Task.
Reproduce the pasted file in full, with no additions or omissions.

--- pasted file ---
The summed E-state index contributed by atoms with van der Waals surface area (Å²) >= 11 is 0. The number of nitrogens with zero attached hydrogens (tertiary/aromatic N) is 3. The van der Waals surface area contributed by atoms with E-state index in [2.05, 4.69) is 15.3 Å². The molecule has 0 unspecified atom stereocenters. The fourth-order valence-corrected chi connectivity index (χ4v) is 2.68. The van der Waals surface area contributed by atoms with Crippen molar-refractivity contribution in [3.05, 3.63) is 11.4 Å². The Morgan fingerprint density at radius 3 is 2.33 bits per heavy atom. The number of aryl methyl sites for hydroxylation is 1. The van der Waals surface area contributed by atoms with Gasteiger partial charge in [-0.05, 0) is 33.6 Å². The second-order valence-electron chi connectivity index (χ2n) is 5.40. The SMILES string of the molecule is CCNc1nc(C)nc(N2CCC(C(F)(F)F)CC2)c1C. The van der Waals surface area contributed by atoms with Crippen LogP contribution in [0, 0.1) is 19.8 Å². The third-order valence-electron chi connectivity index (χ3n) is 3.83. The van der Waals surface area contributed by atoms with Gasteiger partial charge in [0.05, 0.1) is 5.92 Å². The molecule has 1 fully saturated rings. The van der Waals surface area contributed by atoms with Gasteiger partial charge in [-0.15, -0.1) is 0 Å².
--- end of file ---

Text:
The summed E-state index contributed by atoms with van der Waals surface area (Å²) >= 11 is 0. The number of nitrogens with zero attached hydrogens (tertiary/aromatic N) is 3. The van der Waals surface area contributed by atoms with E-state index in [2.05, 4.69) is 15.3 Å². The molecule has 0 unspecified atom stereocenters. The fourth-order valence-corrected chi connectivity index (χ4v) is 2.68. The van der Waals surface area contributed by atoms with Crippen molar-refractivity contribution in [3.05, 3.63) is 11.4 Å². The Morgan fingerprint density at radius 3 is 2.33 bits per heavy atom. The number of aryl methyl sites for hydroxylation is 1. The van der Waals surface area contributed by atoms with Gasteiger partial charge in [-0.05, 0) is 33.6 Å². The second-order valence-electron chi connectivity index (χ2n) is 5.40. The SMILES string of the molecule is CCNc1nc(C)nc(N2CCC(C(F)(F)F)CC2)c1C. The van der Waals surface area contributed by atoms with Crippen LogP contribution in [0, 0.1) is 19.8 Å². The third-order valence-electron chi connectivity index (χ3n) is 3.83. The van der Waals surface area contributed by atoms with Gasteiger partial charge in [0.05, 0.1) is 5.92 Å². The molecule has 1 fully saturated rings. The van der Waals surface area contributed by atoms with Gasteiger partial charge in [-0.15, -0.1) is 0 Å².